A change in the genetic makeup of Australia’s flea population as discovered recently has implications for the pharmaceutical companies who can no longer apply a blanket approach to flea control efficacy testing. Research is continuing this year in the Veterinary Parasitology Unit at The University of Sydney to monitor the rate of spread of this second haplotype. In time I hope this may yield greater understanding of the cat flea genetic puzzle that will lead to finding the key to effective control of these tenacious blood-sucking creatures and the diseases they carry.

The abstract for Andrea’s paper is below:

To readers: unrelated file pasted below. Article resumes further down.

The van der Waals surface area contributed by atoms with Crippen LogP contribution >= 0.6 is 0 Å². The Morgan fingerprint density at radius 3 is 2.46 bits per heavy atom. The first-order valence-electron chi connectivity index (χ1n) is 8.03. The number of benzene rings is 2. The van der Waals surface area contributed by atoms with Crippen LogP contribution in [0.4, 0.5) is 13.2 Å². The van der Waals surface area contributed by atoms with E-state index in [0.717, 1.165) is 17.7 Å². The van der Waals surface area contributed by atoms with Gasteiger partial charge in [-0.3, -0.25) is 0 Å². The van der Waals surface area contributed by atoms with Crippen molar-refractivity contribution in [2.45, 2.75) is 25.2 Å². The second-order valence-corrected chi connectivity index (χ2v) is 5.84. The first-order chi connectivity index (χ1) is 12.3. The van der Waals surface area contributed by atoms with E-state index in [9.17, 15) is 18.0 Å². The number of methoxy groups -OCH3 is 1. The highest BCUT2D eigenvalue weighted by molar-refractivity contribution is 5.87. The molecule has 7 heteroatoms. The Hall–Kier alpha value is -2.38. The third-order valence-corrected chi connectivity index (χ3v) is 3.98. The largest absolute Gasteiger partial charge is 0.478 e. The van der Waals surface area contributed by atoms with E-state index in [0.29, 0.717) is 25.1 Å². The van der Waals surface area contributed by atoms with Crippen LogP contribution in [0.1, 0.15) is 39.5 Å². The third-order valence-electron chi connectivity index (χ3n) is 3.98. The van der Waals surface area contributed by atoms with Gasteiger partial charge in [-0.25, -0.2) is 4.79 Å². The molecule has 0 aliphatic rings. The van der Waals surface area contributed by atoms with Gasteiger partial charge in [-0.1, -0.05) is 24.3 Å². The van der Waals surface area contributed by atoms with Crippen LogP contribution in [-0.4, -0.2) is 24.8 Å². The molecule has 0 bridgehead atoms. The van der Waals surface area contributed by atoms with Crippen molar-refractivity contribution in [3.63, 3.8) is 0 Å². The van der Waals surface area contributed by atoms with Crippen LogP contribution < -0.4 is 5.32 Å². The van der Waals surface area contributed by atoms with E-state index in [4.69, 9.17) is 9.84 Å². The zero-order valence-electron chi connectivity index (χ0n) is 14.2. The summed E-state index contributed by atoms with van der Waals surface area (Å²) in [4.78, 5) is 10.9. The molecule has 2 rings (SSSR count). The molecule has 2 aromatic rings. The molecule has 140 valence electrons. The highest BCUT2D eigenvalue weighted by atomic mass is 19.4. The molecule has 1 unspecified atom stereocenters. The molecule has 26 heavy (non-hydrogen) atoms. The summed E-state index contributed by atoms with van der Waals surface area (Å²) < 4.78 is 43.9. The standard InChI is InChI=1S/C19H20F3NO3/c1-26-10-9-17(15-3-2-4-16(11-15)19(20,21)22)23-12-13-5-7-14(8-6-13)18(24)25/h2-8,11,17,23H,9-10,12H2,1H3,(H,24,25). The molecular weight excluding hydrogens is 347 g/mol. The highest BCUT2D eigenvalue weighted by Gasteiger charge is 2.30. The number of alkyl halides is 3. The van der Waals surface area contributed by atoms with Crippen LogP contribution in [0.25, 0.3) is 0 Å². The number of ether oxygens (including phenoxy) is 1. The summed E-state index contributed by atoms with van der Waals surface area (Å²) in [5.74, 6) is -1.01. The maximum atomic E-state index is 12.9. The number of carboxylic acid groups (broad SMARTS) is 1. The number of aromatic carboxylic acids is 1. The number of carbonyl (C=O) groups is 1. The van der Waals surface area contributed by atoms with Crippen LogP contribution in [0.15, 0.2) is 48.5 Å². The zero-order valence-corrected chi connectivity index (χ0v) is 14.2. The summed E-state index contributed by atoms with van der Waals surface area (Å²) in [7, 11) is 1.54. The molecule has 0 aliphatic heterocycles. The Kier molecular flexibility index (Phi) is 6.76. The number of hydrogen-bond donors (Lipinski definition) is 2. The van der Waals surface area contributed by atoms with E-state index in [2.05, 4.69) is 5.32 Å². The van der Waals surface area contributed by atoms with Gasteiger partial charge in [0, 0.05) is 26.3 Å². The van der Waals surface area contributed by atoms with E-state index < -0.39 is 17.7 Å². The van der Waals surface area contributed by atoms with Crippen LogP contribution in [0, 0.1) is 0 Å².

The cat flea, Ctenocephalides felis (Siphonaptera: Pulicidae) (Bouché), is the most common flea species found on cats and dogs worldwide. We investigated the genetic identity of the cosmopolitan subspecies C. felis felis and evaluated diversity of cat fleas from Australia, Fiji, Thailand and Seychelles using mtDNA sequences from cytochrome c oxidase subunit I (cox1) and II (cox2) genes. Both cox1 and cox2 confirmed the high phylogenetic diversity and paraphyletic origin of C. felis felis. The African subspecies C. felis strongylus (Jordan) is nested within the paraphyletic C. felis felis. The south East Asian subspecies C. felis orientis (Jordan) is monophyletic and is supported by morphology. We confirm that Australian cat fleas belong to C. felis felis and show that in Australia they form two distinct phylogenetic clades, one common with fleas from Fiji. Using a barcoding approach, we recognize two putative species within C. felis (C. felis and C. orientis). Nucleotide diversity was higher in cox1 but COX2 outperformed COX1 in amino acid diversity. COX2 amino acid sequences resolve all phylogenetic clades and provide an additional phylogenetic signal. Both cox1 and cox2 resolved identical phylogeny and are suitable for population structure studies of Ctenocephalides species.